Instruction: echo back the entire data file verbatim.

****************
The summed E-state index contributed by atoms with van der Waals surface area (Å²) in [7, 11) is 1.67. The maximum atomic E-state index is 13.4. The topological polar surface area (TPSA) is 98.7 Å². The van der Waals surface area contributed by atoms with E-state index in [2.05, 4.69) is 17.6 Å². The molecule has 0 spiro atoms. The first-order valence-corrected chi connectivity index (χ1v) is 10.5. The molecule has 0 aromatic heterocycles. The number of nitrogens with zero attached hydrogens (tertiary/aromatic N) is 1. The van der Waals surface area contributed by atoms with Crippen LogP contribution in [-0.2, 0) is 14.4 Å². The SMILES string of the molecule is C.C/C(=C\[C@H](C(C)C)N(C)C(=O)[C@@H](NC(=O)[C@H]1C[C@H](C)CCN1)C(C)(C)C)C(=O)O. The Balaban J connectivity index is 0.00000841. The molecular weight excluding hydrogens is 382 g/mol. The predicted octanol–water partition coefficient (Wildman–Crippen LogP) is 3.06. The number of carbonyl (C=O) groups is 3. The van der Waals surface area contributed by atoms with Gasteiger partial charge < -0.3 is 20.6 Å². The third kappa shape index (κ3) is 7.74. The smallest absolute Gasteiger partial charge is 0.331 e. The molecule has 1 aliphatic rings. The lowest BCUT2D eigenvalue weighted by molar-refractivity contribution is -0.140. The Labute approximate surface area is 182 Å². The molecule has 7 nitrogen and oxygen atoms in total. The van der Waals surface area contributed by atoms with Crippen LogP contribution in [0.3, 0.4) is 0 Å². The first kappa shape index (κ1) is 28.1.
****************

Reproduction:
The summed E-state index contributed by atoms with van der Waals surface area (Å²) in [7, 11) is 1.67. The maximum atomic E-state index is 13.4. The topological polar surface area (TPSA) is 98.7 Å². The van der Waals surface area contributed by atoms with E-state index in [2.05, 4.69) is 17.6 Å². The molecule has 0 spiro atoms. The first-order valence-corrected chi connectivity index (χ1v) is 10.5. The molecule has 0 aromatic heterocycles. The number of nitrogens with zero attached hydrogens (tertiary/aromatic N) is 1. The van der Waals surface area contributed by atoms with Crippen LogP contribution in [-0.2, 0) is 14.4 Å². The SMILES string of the molecule is C.C/C(=C\[C@H](C(C)C)N(C)C(=O)[C@@H](NC(=O)[C@H]1C[C@H](C)CCN1)C(C)(C)C)C(=O)O. The Balaban J connectivity index is 0.00000841. The molecular weight excluding hydrogens is 382 g/mol. The predicted octanol–water partition coefficient (Wildman–Crippen LogP) is 3.06. The number of carbonyl (C=O) groups is 3. The van der Waals surface area contributed by atoms with Gasteiger partial charge < -0.3 is 20.6 Å². The third kappa shape index (κ3) is 7.74. The smallest absolute Gasteiger partial charge is 0.331 e. The molecule has 1 aliphatic rings. The lowest BCUT2D eigenvalue weighted by molar-refractivity contribution is -0.140. The Labute approximate surface area is 182 Å². The molecule has 7 nitrogen and oxygen atoms in total. The van der Waals surface area contributed by atoms with Crippen LogP contribution in [0.3, 0.4) is 0 Å². The first kappa shape index (κ1) is 28.1.